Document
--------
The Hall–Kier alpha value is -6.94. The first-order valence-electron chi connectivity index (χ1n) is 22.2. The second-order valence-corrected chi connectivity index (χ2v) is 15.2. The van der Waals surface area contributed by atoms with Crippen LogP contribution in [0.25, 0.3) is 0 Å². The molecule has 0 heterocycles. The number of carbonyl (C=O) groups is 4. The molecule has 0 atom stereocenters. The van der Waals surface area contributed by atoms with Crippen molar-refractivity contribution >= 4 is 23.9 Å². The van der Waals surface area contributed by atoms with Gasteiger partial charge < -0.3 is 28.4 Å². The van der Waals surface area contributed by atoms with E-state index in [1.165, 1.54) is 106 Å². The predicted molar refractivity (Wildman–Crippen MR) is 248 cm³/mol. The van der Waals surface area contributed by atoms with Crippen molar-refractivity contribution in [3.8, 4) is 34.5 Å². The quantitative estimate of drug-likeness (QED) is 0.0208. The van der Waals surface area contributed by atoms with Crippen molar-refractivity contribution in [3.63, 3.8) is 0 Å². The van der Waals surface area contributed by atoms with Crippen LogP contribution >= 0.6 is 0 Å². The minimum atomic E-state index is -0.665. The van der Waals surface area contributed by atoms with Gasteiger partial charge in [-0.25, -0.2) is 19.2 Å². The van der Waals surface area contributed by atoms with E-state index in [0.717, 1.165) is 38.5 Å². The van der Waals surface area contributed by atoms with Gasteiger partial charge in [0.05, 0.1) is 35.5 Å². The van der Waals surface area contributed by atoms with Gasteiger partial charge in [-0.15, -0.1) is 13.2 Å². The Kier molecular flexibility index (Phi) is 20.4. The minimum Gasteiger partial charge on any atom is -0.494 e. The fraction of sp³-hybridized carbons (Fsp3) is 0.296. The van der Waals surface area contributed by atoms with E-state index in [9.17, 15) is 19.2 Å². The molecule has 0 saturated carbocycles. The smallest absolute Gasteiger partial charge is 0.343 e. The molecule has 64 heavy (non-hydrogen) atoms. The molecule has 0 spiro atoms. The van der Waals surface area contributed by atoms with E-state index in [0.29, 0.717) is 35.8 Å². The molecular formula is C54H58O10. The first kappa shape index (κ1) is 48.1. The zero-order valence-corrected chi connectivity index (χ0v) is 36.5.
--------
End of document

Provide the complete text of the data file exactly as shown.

The Hall–Kier alpha value is -6.94. The first-order valence-electron chi connectivity index (χ1n) is 22.2. The second-order valence-corrected chi connectivity index (χ2v) is 15.2. The van der Waals surface area contributed by atoms with Crippen LogP contribution in [0.25, 0.3) is 0 Å². The molecule has 0 heterocycles. The number of carbonyl (C=O) groups is 4. The molecule has 0 atom stereocenters. The van der Waals surface area contributed by atoms with Crippen molar-refractivity contribution >= 4 is 23.9 Å². The van der Waals surface area contributed by atoms with Gasteiger partial charge < -0.3 is 28.4 Å². The van der Waals surface area contributed by atoms with E-state index in [1.165, 1.54) is 106 Å². The predicted molar refractivity (Wildman–Crippen MR) is 248 cm³/mol. The van der Waals surface area contributed by atoms with Crippen molar-refractivity contribution in [3.8, 4) is 34.5 Å². The quantitative estimate of drug-likeness (QED) is 0.0208. The van der Waals surface area contributed by atoms with Crippen molar-refractivity contribution in [3.63, 3.8) is 0 Å². The van der Waals surface area contributed by atoms with Crippen LogP contribution >= 0.6 is 0 Å². The minimum atomic E-state index is -0.665. The van der Waals surface area contributed by atoms with Gasteiger partial charge in [-0.25, -0.2) is 19.2 Å². The van der Waals surface area contributed by atoms with E-state index in [0.717, 1.165) is 38.5 Å². The van der Waals surface area contributed by atoms with Gasteiger partial charge in [0.05, 0.1) is 35.5 Å². The van der Waals surface area contributed by atoms with Gasteiger partial charge in [-0.15, -0.1) is 13.2 Å². The Kier molecular flexibility index (Phi) is 20.4. The minimum Gasteiger partial charge on any atom is -0.494 e. The fraction of sp³-hybridized carbons (Fsp3) is 0.296. The van der Waals surface area contributed by atoms with E-state index in [9.17, 15) is 19.2 Å². The molecule has 0 saturated carbocycles. The smallest absolute Gasteiger partial charge is 0.343 e. The molecule has 64 heavy (non-hydrogen) atoms. The molecule has 0 spiro atoms. The van der Waals surface area contributed by atoms with E-state index in [0.29, 0.717) is 35.8 Å². The molecular formula is C54H58O10. The first kappa shape index (κ1) is 48.1. The zero-order valence-corrected chi connectivity index (χ0v) is 36.5.